I would also ask @ ecoustics- here:
I see you also posted @ tomshardware. That's good too. Also try AVS forum-
I moved to the Philippines this year and my bose system (Companion 3 Multimedia Speaker System) was delivered this week. STUPID me I forgot to plug it into my transformer (220V standard outlet here) so it stopped working right away and I have NO ACCESS to a Bose repair center . I would assume the main issue is a bad fuse in the Acoustimass module. On other forums I have seen people fix blown soldered fuses in different models of Acoustimass units so I assume I have the same type of fuse to deal with.
Anyway, I'm asking around to find out how to open this unit so I can replace the fuse myself. I heard in some units there is a hidden locking system that needs to be flipped and buttons need to be popped off. I have taken out the screws but it won't open up (due to some flip lock apparently). I don't know what the quartersized wood piece with two holes on the bottom is for but it doesn't move with slight pressure. I thought it was best to leave it alone until I got some directions. People say the lock switch is hidden in the seams (where there is wood and plastic meeting) but I don't see anything. I'm not sure if I'm supposed to pry a little bit before something POPS out or what. It's recommended to use a flat head screw driver to access it.
If anyone has a clue how to open this thing please let me know.
Here are photos of the module for reference.
*I don't know if image links are allowed on this forum so I'll upload the photos directly later if the link is deleted*
I didn't see this article in my searches. Unfortunately, SIGH, turns out I have the Companion 3 Series II . The eHow article explains that you have a few simple screws to remove under the sticker. Well Bose got smart and replaced it with a quarter sized metal plate with two holes (not wood like I said in the photo) in it for a specialized tool, most likely a custom drill bit. I tried taking 2 thin pieces of metal and inserting them and twisting both CCW and CW. Figured it wouldn't be below them to make the unscrewing motion CW to fool the DIY repair man as a last stand before entering the module. Thanks for the help though. I'll email that author of the article to see if he could help me out with this updated module.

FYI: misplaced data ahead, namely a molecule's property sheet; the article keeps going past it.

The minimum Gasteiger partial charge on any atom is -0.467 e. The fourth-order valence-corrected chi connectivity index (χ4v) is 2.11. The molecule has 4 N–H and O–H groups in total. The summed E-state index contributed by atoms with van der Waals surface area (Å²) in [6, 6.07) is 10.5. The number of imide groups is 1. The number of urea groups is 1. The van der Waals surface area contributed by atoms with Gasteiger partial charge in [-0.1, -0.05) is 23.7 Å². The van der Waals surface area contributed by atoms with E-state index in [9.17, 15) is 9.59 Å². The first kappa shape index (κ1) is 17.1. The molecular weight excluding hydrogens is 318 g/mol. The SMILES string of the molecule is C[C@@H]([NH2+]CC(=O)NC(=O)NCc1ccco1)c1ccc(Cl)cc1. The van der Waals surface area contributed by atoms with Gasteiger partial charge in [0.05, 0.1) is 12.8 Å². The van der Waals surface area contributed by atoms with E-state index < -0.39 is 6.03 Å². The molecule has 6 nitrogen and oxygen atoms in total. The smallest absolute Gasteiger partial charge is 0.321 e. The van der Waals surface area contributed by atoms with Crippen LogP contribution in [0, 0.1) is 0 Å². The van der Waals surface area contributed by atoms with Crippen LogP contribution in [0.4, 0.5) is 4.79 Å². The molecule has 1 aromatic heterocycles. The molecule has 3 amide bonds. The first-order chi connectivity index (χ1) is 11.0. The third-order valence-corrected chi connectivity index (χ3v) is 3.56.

Ya I posted at all three of those forums and waaaay more haha. My next idea was to contact a 3rd party Bose repair centers to see if any would throw me a bone.
I have the same issue due to power surge. It fried the surge protector and blew the fuse inside the speaker. I was able to pull it apart but I need to know where you bought the fuse if you did. Been trying to find a place on the net to no avail. Will try Radio Shack next. Any help will be highly appreciated. Thx in advance.
Here are the specs.
Variant Fuse Rating
220-240 -> T1.60A L,250V
100/120V -> T3.15A L,258V
I use Radio Shack, Amazon, Jameco, Digikey and other sources but the long and short story is when I can't find an exact same fit part I go for same or higher voltage rating and 20 some odd percent on the amperes.
Why so lax on amperes? I'm sure they covered that the exact point it blows depends on the current temperature the fuse is at.
Thank you for reply. I checked with Radio Shack and Amazon they didn't have the same exact fuse. The one in Bose has a filament like in a light bulb. I am confused about the "variant fuse rating" with two different numbers. It has wires coming out of both ends that are soldered to the board.
1. 220-240 -> T1.60A L,250V
2. 100/120V -> T3.15A L,250V
Found both ratings but in 2 separate fuses at Radio Shack.
Should I go with the first rating or the second one?
I can't tell what the original rating was.
I don't want to upset you but any 1st year electronics student should be able to get this done.
This thread is more than 303 days old. It is very likely that it does not need any further discussion and replying to it will serve no purpose. However, if you feel it is necessary to make a new reply, you can still do so.
Having Wi-Fi troubles?
From the garage to the basement, we blanketed every square inch of the CNET Smart Home with fast, reliable Wi-Fi.